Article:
Pakistan's interior minister accuses Imran Khan of trying to incite rebellion

The former prime minister has held frequent rallies across the country since being expelled from government in April

Remarks by Pakistan's Interior Minister Rana Sanaullah (C) have led to mounting speculation that ex-prime minister Imran Khan could soon be arrested. EPA
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Former Pakistani prime minister Imran Khan was facing fresh legal challenges on Saturday evening when Interior Minister Rana Sanaullah accused him of challenging “the writ of the state by inciting rebellion”.

Mr Khan was removed from government in April after a no-confidence vote in Parliament and has since blamed a foreign conspiracy backed by the US for his removal.

He has held regular rallies across the country, calling for new elections but his continuing campaign against Prime Minister Shahbaz Sharif has bought him and his followers increasingly into conflict with the police. After Mr Sanaullah’s remarks, speculation that Mr Khan could soon be arrested is mounting.

A close aide of Mr Khan was this year arrested on treason charges after alleged anti-military remarks. He was taken to hospital this week after complaining of breathing difficulties, officials said on Friday. Shahbaz Gill, who is also chief of staff of Mr Khan’s opposition Tehreek-e-Insaf party, was arrested after appearing on private ARY TV in the southern port city of Karachi, when he allegedly incited troops and officers to mutiny.

During the broadcast, Mr Gill, a known critic of the military, said soldiers and officers should refuse to obey “illegal orders" from the military leadership. He implied that the rank and file of the armed forces overwhelmingly supports Mr Khan.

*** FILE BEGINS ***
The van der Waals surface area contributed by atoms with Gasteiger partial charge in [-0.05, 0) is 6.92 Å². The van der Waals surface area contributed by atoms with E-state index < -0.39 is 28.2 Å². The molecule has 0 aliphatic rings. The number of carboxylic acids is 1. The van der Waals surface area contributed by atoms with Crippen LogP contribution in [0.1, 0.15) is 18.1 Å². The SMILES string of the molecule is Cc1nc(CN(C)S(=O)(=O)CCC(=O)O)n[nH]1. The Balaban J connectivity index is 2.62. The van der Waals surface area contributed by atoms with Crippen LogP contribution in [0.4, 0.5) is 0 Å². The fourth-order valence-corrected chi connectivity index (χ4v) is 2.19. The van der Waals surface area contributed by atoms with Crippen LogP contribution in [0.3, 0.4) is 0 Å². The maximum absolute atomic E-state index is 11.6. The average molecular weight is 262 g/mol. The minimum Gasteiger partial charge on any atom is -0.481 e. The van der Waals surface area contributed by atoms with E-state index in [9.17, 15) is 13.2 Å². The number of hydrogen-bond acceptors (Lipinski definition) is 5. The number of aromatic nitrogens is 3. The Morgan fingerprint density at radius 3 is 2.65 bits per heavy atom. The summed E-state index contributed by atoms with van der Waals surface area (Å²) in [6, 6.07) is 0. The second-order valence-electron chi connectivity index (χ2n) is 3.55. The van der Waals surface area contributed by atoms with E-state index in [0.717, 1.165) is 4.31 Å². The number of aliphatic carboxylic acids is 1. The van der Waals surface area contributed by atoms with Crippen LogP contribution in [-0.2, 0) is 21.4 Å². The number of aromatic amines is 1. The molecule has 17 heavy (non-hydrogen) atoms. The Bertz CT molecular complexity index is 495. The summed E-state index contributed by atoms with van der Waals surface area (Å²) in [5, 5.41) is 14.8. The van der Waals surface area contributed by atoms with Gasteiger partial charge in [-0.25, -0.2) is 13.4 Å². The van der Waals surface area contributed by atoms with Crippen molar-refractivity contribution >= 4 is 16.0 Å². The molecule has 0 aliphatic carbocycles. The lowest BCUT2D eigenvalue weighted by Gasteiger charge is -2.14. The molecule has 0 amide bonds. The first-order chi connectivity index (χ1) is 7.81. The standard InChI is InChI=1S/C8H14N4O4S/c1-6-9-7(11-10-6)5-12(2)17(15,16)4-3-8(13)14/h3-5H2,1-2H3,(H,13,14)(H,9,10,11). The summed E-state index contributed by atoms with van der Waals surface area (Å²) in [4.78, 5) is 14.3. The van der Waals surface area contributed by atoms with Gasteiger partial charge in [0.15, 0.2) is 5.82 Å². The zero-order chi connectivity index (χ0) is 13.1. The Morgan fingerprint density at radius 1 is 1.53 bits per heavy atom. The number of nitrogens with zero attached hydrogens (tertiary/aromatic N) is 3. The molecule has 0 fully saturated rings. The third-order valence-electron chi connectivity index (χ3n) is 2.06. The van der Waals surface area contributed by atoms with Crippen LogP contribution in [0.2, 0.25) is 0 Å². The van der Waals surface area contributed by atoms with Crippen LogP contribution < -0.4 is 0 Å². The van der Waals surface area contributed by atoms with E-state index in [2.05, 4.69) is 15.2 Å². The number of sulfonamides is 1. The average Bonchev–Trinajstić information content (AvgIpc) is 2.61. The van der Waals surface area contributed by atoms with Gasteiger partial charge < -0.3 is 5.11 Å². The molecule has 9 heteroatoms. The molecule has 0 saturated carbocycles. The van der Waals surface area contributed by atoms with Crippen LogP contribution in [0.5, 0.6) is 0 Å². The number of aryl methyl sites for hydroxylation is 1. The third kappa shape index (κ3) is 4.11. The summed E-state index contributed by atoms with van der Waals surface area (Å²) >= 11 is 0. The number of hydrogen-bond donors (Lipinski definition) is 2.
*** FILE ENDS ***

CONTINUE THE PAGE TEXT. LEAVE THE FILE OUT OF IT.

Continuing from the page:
After the TV interview, Mr Gill was arrested and charged with treason, which under Pakistani law carries the death penalty. ARY TV was taken off air and its broadcasting licence was revoked. The station's new director Ammad Yousaf was arrested but released soon after.

Security officials — speaking to the Associated Press on condition of anonymity — said Mr Gill was taken from his jail cell to hospital on Wednesday after telling the guards that he was having difficulty breathing.

Mr Khan had accused the police of “torture and abuse" but they deny mistreating Mr Gill, insisting that the former prime minister's aide was unwell because he suffers from chronic asthma, local media reported.

The police later released a statement on Mr Gill’s medical condition, saying he was medically fit to be questioned.

Mr Khan called his supporters to rally in Islamabad on Saturday to denounce Mr Gill’s arrest.

In Pakistan, police cannot question detained suspects while they are in hospital, even though they remain in custody.

Mr Khan came to power in 2018, promising to break the pattern of family rule in Pakistan, but his opponents said he was elected with help from the powerful military, which has ruled the country for half of its 75-year history.

Updated: August 22, 2022, 5:40 AM